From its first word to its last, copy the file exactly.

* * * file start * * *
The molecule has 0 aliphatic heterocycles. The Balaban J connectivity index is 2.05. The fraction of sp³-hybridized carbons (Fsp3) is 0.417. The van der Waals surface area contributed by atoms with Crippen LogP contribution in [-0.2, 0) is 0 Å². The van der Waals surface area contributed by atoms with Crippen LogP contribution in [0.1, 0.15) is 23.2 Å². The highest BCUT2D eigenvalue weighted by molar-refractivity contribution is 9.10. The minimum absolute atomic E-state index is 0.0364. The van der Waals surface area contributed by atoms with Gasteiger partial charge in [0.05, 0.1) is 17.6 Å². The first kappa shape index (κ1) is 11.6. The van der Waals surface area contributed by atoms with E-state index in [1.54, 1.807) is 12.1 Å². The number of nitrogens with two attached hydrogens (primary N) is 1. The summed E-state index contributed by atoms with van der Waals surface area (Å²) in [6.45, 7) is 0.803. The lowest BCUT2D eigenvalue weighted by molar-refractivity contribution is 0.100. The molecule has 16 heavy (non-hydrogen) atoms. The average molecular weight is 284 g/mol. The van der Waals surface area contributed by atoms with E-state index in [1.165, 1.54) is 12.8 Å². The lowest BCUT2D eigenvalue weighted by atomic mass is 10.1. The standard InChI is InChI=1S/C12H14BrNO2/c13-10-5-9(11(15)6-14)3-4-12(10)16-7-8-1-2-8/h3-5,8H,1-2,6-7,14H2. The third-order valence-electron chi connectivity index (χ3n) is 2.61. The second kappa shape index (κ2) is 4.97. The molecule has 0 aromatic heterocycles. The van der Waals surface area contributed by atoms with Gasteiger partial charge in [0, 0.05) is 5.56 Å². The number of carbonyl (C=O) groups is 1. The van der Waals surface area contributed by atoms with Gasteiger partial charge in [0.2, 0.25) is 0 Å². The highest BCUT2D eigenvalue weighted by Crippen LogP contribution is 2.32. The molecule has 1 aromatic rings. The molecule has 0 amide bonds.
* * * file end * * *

The molecule has 0 aliphatic heterocycles. The Balaban J connectivity index is 2.05. The fraction of sp³-hybridized carbons (Fsp3) is 0.417. The van der Waals surface area contributed by atoms with Crippen LogP contribution in [-0.2, 0) is 0 Å². The van der Waals surface area contributed by atoms with Crippen LogP contribution in [0.1, 0.15) is 23.2 Å². The highest BCUT2D eigenvalue weighted by molar-refractivity contribution is 9.10. The minimum absolute atomic E-state index is 0.0364. The van der Waals surface area contributed by atoms with Gasteiger partial charge in [0.05, 0.1) is 17.6 Å². The first kappa shape index (κ1) is 11.6. The van der Waals surface area contributed by atoms with E-state index in [1.54, 1.807) is 12.1 Å². The number of nitrogens with two attached hydrogens (primary N) is 1. The summed E-state index contributed by atoms with van der Waals surface area (Å²) in [6.45, 7) is 0.803. The lowest BCUT2D eigenvalue weighted by molar-refractivity contribution is 0.100. The molecule has 16 heavy (non-hydrogen) atoms. The average molecular weight is 284 g/mol. The van der Waals surface area contributed by atoms with E-state index in [1.165, 1.54) is 12.8 Å². The lowest BCUT2D eigenvalue weighted by atomic mass is 10.1. The standard InChI is InChI=1S/C12H14BrNO2/c13-10-5-9(11(15)6-14)3-4-12(10)16-7-8-1-2-8/h3-5,8H,1-2,6-7,14H2. The third-order valence-electron chi connectivity index (χ3n) is 2.61. The second kappa shape index (κ2) is 4.97. The molecule has 0 aromatic heterocycles. The van der Waals surface area contributed by atoms with Gasteiger partial charge in [0, 0.05) is 5.56 Å². The number of carbonyl (C=O) groups is 1. The van der Waals surface area contributed by atoms with Gasteiger partial charge in [0.2, 0.25) is 0 Å². The highest BCUT2D eigenvalue weighted by Crippen LogP contribution is 2.32. The molecule has 1 aromatic rings. The molecule has 0 amide bonds.